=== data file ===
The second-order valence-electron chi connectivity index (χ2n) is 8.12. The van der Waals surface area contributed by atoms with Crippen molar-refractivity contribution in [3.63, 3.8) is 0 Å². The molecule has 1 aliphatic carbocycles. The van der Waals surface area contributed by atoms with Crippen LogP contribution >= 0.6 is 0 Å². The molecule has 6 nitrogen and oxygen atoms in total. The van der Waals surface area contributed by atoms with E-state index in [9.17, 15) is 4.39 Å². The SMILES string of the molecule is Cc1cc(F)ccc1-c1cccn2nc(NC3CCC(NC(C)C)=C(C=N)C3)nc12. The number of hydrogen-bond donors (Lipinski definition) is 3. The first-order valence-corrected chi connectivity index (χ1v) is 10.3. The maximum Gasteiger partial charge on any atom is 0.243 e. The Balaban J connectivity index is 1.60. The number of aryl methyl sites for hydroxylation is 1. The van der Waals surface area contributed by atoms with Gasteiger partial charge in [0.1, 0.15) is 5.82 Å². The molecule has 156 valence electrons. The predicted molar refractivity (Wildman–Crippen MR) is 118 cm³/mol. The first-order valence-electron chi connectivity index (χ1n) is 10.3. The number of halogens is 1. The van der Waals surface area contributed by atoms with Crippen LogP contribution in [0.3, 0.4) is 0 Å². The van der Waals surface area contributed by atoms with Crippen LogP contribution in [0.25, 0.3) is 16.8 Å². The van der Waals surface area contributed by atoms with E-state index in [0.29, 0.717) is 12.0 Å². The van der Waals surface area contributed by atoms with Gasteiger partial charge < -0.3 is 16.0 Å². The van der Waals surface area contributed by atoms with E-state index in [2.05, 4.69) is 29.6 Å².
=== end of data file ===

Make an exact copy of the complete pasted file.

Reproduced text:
The second-order valence-electron chi connectivity index (χ2n) is 8.12. The van der Waals surface area contributed by atoms with Crippen molar-refractivity contribution in [3.63, 3.8) is 0 Å². The molecule has 1 aliphatic carbocycles. The van der Waals surface area contributed by atoms with Crippen LogP contribution >= 0.6 is 0 Å². The molecule has 6 nitrogen and oxygen atoms in total. The van der Waals surface area contributed by atoms with E-state index in [9.17, 15) is 4.39 Å². The SMILES string of the molecule is Cc1cc(F)ccc1-c1cccn2nc(NC3CCC(NC(C)C)=C(C=N)C3)nc12. The number of hydrogen-bond donors (Lipinski definition) is 3. The first-order valence-corrected chi connectivity index (χ1v) is 10.3. The maximum Gasteiger partial charge on any atom is 0.243 e. The Balaban J connectivity index is 1.60. The number of aryl methyl sites for hydroxylation is 1. The van der Waals surface area contributed by atoms with Gasteiger partial charge in [0.1, 0.15) is 5.82 Å². The molecule has 156 valence electrons. The predicted molar refractivity (Wildman–Crippen MR) is 118 cm³/mol. The first-order valence-electron chi connectivity index (χ1n) is 10.3. The number of halogens is 1. The van der Waals surface area contributed by atoms with Crippen LogP contribution in [0.3, 0.4) is 0 Å². The van der Waals surface area contributed by atoms with Crippen LogP contribution in [0.25, 0.3) is 16.8 Å². The van der Waals surface area contributed by atoms with E-state index in [0.29, 0.717) is 12.0 Å². The van der Waals surface area contributed by atoms with Gasteiger partial charge < -0.3 is 16.0 Å². The van der Waals surface area contributed by atoms with E-state index in [2.05, 4.69) is 29.6 Å².